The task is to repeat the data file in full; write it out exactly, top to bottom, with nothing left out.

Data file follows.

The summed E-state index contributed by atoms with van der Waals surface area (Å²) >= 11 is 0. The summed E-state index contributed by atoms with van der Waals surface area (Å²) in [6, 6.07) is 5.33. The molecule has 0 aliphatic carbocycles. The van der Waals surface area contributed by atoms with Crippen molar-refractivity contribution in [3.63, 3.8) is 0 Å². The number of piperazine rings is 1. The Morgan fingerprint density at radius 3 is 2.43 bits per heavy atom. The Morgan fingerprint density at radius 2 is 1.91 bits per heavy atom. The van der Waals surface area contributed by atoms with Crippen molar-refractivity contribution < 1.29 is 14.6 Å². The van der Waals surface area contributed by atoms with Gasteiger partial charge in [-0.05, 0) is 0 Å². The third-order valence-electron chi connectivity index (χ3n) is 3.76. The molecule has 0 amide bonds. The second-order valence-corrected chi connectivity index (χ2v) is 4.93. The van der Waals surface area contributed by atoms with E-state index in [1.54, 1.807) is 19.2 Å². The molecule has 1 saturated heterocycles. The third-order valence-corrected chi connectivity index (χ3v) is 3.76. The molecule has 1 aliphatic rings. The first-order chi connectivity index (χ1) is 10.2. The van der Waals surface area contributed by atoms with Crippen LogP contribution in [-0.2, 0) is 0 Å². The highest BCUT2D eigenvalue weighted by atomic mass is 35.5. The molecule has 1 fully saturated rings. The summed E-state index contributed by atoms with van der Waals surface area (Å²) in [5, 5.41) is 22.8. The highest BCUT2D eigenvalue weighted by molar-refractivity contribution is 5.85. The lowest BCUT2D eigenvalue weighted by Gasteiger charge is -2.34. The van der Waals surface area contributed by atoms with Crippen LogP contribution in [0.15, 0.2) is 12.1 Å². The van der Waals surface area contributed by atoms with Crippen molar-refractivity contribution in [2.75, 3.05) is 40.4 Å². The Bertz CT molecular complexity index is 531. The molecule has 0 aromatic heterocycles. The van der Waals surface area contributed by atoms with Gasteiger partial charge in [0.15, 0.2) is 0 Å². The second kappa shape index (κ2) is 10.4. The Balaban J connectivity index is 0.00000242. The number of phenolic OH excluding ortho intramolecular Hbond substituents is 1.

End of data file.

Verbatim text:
The summed E-state index contributed by atoms with van der Waals surface area (Å²) >= 11 is 0. The summed E-state index contributed by atoms with van der Waals surface area (Å²) in [6, 6.07) is 5.33. The molecule has 0 aliphatic carbocycles. The van der Waals surface area contributed by atoms with Crippen molar-refractivity contribution in [3.63, 3.8) is 0 Å². The number of piperazine rings is 1. The Morgan fingerprint density at radius 3 is 2.43 bits per heavy atom. The Morgan fingerprint density at radius 2 is 1.91 bits per heavy atom. The van der Waals surface area contributed by atoms with Crippen molar-refractivity contribution < 1.29 is 14.6 Å². The van der Waals surface area contributed by atoms with Gasteiger partial charge in [-0.05, 0) is 0 Å². The third-order valence-electron chi connectivity index (χ3n) is 3.76. The molecule has 0 amide bonds. The second-order valence-corrected chi connectivity index (χ2v) is 4.93. The van der Waals surface area contributed by atoms with E-state index in [1.54, 1.807) is 19.2 Å². The molecule has 1 saturated heterocycles. The third-order valence-corrected chi connectivity index (χ3v) is 3.76. The molecule has 1 aliphatic rings. The first-order chi connectivity index (χ1) is 10.2. The van der Waals surface area contributed by atoms with Crippen LogP contribution in [-0.2, 0) is 0 Å². The highest BCUT2D eigenvalue weighted by atomic mass is 35.5. The molecule has 1 fully saturated rings. The summed E-state index contributed by atoms with van der Waals surface area (Å²) in [5, 5.41) is 22.8. The highest BCUT2D eigenvalue weighted by molar-refractivity contribution is 5.85. The lowest BCUT2D eigenvalue weighted by Gasteiger charge is -2.34. The van der Waals surface area contributed by atoms with Crippen LogP contribution in [0.15, 0.2) is 12.1 Å². The van der Waals surface area contributed by atoms with Crippen molar-refractivity contribution in [2.75, 3.05) is 40.4 Å². The Bertz CT molecular complexity index is 531. The molecule has 0 aromatic heterocycles. The van der Waals surface area contributed by atoms with Gasteiger partial charge in [0.15, 0.2) is 0 Å². The second kappa shape index (κ2) is 10.4. The Balaban J connectivity index is 0.00000242. The number of phenolic OH excluding ortho intramolecular Hbond substituents is 1.